Why is Universal Music cozying up to Apple?
Music insiders say Universal Music takes big risks by bundling music inside an Apple device.
Doug Morris is supposed to be the music industry's hard-liner.
The chairman and CEO of Universal Music Group, Morris yanked music videos off Yahoo and sued MySpace for copyright infringement. He threatened to pull songs from Microsoft's online music store unless Bill Gates forked over a $1 for every Zune music player sold. He seethed over Apple CEO Steve Job's refusal to let him and the other label execs set song prices on iTunes.
So why is he nowof a deal?
Morris has approached Apple with an idea to offer a device that comes preprogrammed with Universal Music's entire library on it, sources told CNET News.com. A music industry source said Wednesday night that Apple has broached the idea of bundling music with the other three major labels but didn't show much enthusiasm for the plan. "Apple was just inquiring about whether this kind of thing would interest (the other record companies)," said the source.
It's clear now, two days after The Financial Times broke the news about the Apple-label discussions that Morris, not Jobs, came up with the idea.
Insiders say Universal Music, whose artists include U2,, and The Killers, wants to pump life into subscriptions, and is tired of seeing Apple selling songs cheap and making fat margins on the music players. Not surprisingly, he wants a slice of device sales from any gadget maker that licenses his music. Morris also has ambitions of turning Universal Music into a total entertainment company.
The plan now is to "partner instead of just being a vendor," a source close to the label told News.com.
Universal revamping strategy
In the proposal Universal Music pitched to Apple, the device would come with all-you-can-eat music for a period of time, perhaps a year, and then owners would be "rolled over into a subscription service."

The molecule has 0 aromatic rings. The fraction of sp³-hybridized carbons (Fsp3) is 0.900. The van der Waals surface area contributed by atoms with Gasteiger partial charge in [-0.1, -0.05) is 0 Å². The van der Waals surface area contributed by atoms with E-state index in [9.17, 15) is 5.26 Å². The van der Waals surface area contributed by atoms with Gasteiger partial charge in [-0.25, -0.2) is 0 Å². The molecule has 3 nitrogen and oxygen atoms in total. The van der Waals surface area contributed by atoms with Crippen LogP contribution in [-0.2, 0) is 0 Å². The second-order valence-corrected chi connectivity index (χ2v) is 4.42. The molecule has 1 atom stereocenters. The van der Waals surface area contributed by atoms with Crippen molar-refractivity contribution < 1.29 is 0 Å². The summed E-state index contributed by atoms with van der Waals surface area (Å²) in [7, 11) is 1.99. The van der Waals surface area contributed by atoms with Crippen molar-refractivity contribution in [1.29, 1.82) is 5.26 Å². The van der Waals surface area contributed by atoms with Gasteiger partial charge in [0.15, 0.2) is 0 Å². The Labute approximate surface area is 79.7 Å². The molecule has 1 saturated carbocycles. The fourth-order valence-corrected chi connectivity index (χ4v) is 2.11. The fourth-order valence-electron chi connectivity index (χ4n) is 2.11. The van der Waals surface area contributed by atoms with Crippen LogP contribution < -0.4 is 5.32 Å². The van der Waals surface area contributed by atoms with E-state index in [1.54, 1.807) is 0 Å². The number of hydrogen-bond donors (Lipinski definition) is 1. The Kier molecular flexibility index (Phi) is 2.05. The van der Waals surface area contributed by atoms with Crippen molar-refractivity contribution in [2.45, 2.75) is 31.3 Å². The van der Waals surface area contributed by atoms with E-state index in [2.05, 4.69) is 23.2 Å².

Subscriptions services, such as Napster, Yahoo Music and RealNetworks' Rhapsody are dwarfed by Apple's download store but are still very important to executives at Universal Music, say insiders. They see it as a way to get people to keep paying for music and to keep tabs on what audiences are listening to, sources say.
Universal Music was a big backer of an ISP tax, according to reports. And last October, BusinessWeek reported that Morris had also toyed with the idea of enlisting the other three majors to create a music-subscription service. The plan seemingly was derailed when the U.S. Justice Department began investigating whether such a consortium would violate antitrust laws.
"These guys at Universal," said one music insider, "are so obsessed with this subscription thing...but there are publishing issues involved with bundling and I don't think they make much money off it."
What can't be overstated is Universal Music's desire to get a taste of device sales, insiders say. Back when Apple's iPods became the rage, everybody in the music industry realized they missed an opportunity. While Jobs made pennies on song sales at iTunes, he pocketed 50 percent profits on some iPod models, according to estimates by iSuppli.
It's safe to say that almost all the major players in the music industry see that as unfair. They argue that what people want isn't a music player. It's the music.
That's why Morris went after--and got--a share of the Zune as well as devices offered by Sirius Satellite Radio, XM Satellite Radio and.
The FT reported that Morris wants $80 for any Apple device bundling Universal Music songs, while Apple has offered $20.
Getting a share of music players is smart, said Forrester Research analyst James McQuivey, even if it is late. But he warns that whatever gains the labels make on device sales, they could lose in other areas. Allowing Jobs to place their music catalogs on a single device might allow him to offer a breakaway handheld that could overshadow any other gadget or music service out there.
"The labels would just be turning over their music to another," Forrester Research analyst James McQuivey said. "Nobody would want anything else."
"This kind of offer would kill CD sales far more quickly," McQuivey said. "You'd be giving people that typically buy music a reason to quit buying. Besides killing off CD sales, the music industry would harm two areas that are going strong for it right now. One is MP3 sales and the other is the (free streaming) music offered by social networks Imeem and Last.fm. If I were the music labels, I would tell Apple to come back in 2009, after I've given these other services opportunity to grow."